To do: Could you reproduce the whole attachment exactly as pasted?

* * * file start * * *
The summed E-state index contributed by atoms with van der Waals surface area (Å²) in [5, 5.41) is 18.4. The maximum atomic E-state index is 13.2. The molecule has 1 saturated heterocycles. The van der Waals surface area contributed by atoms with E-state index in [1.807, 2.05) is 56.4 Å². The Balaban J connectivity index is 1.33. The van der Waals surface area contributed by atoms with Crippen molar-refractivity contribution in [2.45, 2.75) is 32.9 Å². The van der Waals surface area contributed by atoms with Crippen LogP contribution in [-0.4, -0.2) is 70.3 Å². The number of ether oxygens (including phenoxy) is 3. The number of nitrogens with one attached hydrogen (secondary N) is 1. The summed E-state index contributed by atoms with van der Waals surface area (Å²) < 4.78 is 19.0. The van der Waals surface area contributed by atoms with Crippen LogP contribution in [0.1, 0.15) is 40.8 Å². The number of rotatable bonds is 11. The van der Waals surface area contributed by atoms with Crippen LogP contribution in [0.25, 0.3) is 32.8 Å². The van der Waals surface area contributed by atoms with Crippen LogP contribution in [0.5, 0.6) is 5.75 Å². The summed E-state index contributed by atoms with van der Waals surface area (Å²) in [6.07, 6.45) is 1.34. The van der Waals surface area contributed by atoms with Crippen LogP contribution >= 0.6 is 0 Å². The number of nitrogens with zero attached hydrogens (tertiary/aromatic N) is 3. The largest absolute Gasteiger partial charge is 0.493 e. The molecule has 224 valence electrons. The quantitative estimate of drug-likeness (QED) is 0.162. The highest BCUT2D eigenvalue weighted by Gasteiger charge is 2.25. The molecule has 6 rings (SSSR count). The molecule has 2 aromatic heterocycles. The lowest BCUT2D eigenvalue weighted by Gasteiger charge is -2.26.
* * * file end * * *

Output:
The summed E-state index contributed by atoms with van der Waals surface area (Å²) in [5, 5.41) is 18.4. The maximum atomic E-state index is 13.2. The molecule has 1 saturated heterocycles. The van der Waals surface area contributed by atoms with E-state index in [1.807, 2.05) is 56.4 Å². The Balaban J connectivity index is 1.33. The van der Waals surface area contributed by atoms with Crippen molar-refractivity contribution in [2.45, 2.75) is 32.9 Å². The van der Waals surface area contributed by atoms with Crippen LogP contribution in [-0.4, -0.2) is 70.3 Å². The number of ether oxygens (including phenoxy) is 3. The number of nitrogens with one attached hydrogen (secondary N) is 1. The summed E-state index contributed by atoms with van der Waals surface area (Å²) < 4.78 is 19.0. The van der Waals surface area contributed by atoms with Crippen LogP contribution in [0.1, 0.15) is 40.8 Å². The number of rotatable bonds is 11. The van der Waals surface area contributed by atoms with Crippen LogP contribution in [0.25, 0.3) is 32.8 Å². The van der Waals surface area contributed by atoms with Crippen LogP contribution in [0.5, 0.6) is 5.75 Å². The summed E-state index contributed by atoms with van der Waals surface area (Å²) in [6.07, 6.45) is 1.34. The van der Waals surface area contributed by atoms with Crippen LogP contribution >= 0.6 is 0 Å². The number of nitrogens with zero attached hydrogens (tertiary/aromatic N) is 3. The largest absolute Gasteiger partial charge is 0.493 e. The molecule has 224 valence electrons. The quantitative estimate of drug-likeness (QED) is 0.162. The highest BCUT2D eigenvalue weighted by Gasteiger charge is 2.25. The molecule has 6 rings (SSSR count). The molecule has 2 aromatic heterocycles. The lowest BCUT2D eigenvalue weighted by Gasteiger charge is -2.26.